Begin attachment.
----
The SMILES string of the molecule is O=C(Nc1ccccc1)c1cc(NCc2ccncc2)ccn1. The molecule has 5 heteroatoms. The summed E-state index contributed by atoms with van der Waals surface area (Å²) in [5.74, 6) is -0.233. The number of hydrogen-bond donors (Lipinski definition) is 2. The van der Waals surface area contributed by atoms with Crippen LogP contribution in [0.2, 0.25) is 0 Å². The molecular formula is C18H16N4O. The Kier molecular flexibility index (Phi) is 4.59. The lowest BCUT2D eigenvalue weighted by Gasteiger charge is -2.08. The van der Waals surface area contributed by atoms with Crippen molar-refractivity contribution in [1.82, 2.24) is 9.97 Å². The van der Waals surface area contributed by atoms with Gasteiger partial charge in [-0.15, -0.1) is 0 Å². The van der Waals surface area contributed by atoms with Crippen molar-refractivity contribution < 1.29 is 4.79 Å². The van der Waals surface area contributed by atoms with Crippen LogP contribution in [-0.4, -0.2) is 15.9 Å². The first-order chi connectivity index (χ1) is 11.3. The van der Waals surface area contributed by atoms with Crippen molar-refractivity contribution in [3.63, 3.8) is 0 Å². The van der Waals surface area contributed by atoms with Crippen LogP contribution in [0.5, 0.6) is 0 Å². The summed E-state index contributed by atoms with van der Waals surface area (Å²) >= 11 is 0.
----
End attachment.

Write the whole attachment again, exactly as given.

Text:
The SMILES string of the molecule is O=C(Nc1ccccc1)c1cc(NCc2ccncc2)ccn1. The molecule has 5 heteroatoms. The summed E-state index contributed by atoms with van der Waals surface area (Å²) in [5.74, 6) is -0.233. The number of hydrogen-bond donors (Lipinski definition) is 2. The van der Waals surface area contributed by atoms with Crippen LogP contribution in [0.2, 0.25) is 0 Å². The molecular formula is C18H16N4O. The Kier molecular flexibility index (Phi) is 4.59. The lowest BCUT2D eigenvalue weighted by Gasteiger charge is -2.08. The van der Waals surface area contributed by atoms with Crippen molar-refractivity contribution in [1.82, 2.24) is 9.97 Å². The van der Waals surface area contributed by atoms with Gasteiger partial charge in [-0.15, -0.1) is 0 Å². The van der Waals surface area contributed by atoms with Crippen molar-refractivity contribution < 1.29 is 4.79 Å². The van der Waals surface area contributed by atoms with Crippen LogP contribution in [-0.4, -0.2) is 15.9 Å². The first-order chi connectivity index (χ1) is 11.3. The van der Waals surface area contributed by atoms with Crippen molar-refractivity contribution in [3.63, 3.8) is 0 Å². The van der Waals surface area contributed by atoms with Crippen LogP contribution in [0.5, 0.6) is 0 Å². The summed E-state index contributed by atoms with van der Waals surface area (Å²) >= 11 is 0.